the hall, in rubber boots, old sack and hood, with a broom in one hand and a shovel in the other.
"Going out for exercise," answered Jo, with a mischievous twinkle in her eyes.
"I should think two long walks this morning would have been enough! It's cold and dull out; and I advise you to stay, warm and dry, by the fire, as I do," said Meg with a shiver.
"Never take advice! Can't keep still all day, and, not being a pussy-cat I don't like to doze by the fire. I like adventures, and I'm going to find some."
Meg went back to toast her feet and read "Ivanhoe"; and Jo began to dig paths with great energy. The snow was light, and with her broom she soon swept a path all round the garden, for Beth to walk in when the sun came out; and the invalid dolls needed air. Now, the garden separated the Marches' house from that of Mr. Laurence. Both stood in a suburb of the city, which was still country-like, with groves and lawns, large gardens, and quiet streets. A low hedge parted the two estates. On one side was an old, brown house, looking rather bare and shabby, robbed of the vines that in summer covered its walls, and the flowers which then surrounded it. On the other side was a stately stone mansion, plainly betokening every sort of comfort and luxury, from the big coach-house and well-kept grounds to the conservatory and the glimpses of lovely things one caught between the rich curtains. Yet it seemed a lonely, lifeless sort of house; for no children frolicked on the lawn, no motherly face ever smiled at the windows, and few people went in and out, except the old gentleman and his grandson.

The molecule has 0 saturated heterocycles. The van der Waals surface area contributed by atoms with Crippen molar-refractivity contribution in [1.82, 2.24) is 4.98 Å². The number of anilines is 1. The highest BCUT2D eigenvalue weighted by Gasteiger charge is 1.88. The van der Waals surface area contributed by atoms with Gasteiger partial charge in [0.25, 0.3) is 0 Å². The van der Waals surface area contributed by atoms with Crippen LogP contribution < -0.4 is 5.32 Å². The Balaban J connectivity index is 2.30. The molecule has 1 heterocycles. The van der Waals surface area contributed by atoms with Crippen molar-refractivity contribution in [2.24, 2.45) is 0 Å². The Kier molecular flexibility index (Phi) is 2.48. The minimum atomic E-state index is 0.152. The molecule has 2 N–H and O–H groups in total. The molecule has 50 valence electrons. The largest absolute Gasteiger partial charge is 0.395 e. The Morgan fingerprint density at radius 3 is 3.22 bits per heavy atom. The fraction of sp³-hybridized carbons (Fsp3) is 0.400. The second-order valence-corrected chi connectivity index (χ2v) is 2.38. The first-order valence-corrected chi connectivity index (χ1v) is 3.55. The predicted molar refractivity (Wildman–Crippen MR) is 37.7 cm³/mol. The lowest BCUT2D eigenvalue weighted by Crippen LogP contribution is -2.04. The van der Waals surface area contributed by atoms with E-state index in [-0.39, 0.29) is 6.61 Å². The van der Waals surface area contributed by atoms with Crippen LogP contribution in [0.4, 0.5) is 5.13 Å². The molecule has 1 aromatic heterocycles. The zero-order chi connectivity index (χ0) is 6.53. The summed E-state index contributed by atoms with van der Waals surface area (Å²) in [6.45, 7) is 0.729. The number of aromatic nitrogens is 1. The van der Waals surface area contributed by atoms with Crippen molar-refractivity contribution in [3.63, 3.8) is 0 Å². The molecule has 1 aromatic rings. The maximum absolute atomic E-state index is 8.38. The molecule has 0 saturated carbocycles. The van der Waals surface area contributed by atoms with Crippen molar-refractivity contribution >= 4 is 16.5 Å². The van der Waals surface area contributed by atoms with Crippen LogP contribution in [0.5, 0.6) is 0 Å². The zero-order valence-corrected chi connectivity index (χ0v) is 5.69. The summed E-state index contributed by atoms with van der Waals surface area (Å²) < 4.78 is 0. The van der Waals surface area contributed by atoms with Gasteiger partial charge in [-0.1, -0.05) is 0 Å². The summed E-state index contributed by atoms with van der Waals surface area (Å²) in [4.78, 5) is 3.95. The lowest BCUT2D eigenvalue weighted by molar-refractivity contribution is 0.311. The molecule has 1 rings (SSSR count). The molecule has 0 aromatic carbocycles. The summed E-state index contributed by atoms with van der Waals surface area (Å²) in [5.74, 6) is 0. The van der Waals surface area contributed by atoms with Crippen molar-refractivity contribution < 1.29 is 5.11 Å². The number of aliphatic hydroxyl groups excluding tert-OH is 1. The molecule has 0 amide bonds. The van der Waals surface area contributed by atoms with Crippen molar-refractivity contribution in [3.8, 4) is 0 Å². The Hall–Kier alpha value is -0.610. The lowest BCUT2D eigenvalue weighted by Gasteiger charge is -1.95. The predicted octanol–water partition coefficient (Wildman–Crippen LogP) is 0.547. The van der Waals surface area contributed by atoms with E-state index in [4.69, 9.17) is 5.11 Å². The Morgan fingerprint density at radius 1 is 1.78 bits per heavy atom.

To Jo's lively fancy, this fine house seemed a kind of enchanted palace, full of splendors and delights, which no one enjoyed. She had long wanted to behold these hidden glories, and to know the "Laurence boy," who looked as if he would. like to be known, if he only knew how to begin. Since the party, she had been more eager than ever, and had planned many ways of making friends with him; but he had not been seen lately, and Jo began to think he had gone away, when she